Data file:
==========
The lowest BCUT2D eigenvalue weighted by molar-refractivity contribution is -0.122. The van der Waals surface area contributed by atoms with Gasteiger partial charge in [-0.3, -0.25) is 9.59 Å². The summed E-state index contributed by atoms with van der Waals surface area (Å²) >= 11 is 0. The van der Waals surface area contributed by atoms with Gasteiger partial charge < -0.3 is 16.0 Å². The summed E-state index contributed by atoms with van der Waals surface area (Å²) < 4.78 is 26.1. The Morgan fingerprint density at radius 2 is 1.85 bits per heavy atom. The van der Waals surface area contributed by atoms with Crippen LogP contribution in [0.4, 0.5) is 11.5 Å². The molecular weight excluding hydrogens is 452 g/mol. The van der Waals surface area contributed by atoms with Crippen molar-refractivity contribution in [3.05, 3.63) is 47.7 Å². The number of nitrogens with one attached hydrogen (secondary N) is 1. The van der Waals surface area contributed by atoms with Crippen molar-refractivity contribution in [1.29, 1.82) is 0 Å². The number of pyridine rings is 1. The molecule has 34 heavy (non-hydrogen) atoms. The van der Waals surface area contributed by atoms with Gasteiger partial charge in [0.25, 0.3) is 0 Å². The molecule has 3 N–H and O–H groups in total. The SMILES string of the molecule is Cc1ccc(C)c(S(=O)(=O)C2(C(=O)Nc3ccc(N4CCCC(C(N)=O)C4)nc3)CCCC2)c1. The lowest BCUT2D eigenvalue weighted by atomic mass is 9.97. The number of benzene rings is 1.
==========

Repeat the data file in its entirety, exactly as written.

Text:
The lowest BCUT2D eigenvalue weighted by molar-refractivity contribution is -0.122. The van der Waals surface area contributed by atoms with Gasteiger partial charge in [-0.3, -0.25) is 9.59 Å². The summed E-state index contributed by atoms with van der Waals surface area (Å²) >= 11 is 0. The van der Waals surface area contributed by atoms with Gasteiger partial charge < -0.3 is 16.0 Å². The summed E-state index contributed by atoms with van der Waals surface area (Å²) < 4.78 is 26.1. The Morgan fingerprint density at radius 2 is 1.85 bits per heavy atom. The van der Waals surface area contributed by atoms with Crippen LogP contribution in [0.4, 0.5) is 11.5 Å². The molecular weight excluding hydrogens is 452 g/mol. The van der Waals surface area contributed by atoms with Crippen molar-refractivity contribution in [3.05, 3.63) is 47.7 Å². The number of nitrogens with one attached hydrogen (secondary N) is 1. The van der Waals surface area contributed by atoms with Crippen molar-refractivity contribution in [1.29, 1.82) is 0 Å². The number of pyridine rings is 1. The molecule has 34 heavy (non-hydrogen) atoms. The van der Waals surface area contributed by atoms with Gasteiger partial charge in [0.25, 0.3) is 0 Å². The molecule has 3 N–H and O–H groups in total. The SMILES string of the molecule is Cc1ccc(C)c(S(=O)(=O)C2(C(=O)Nc3ccc(N4CCCC(C(N)=O)C4)nc3)CCCC2)c1. The lowest BCUT2D eigenvalue weighted by atomic mass is 9.97. The number of benzene rings is 1.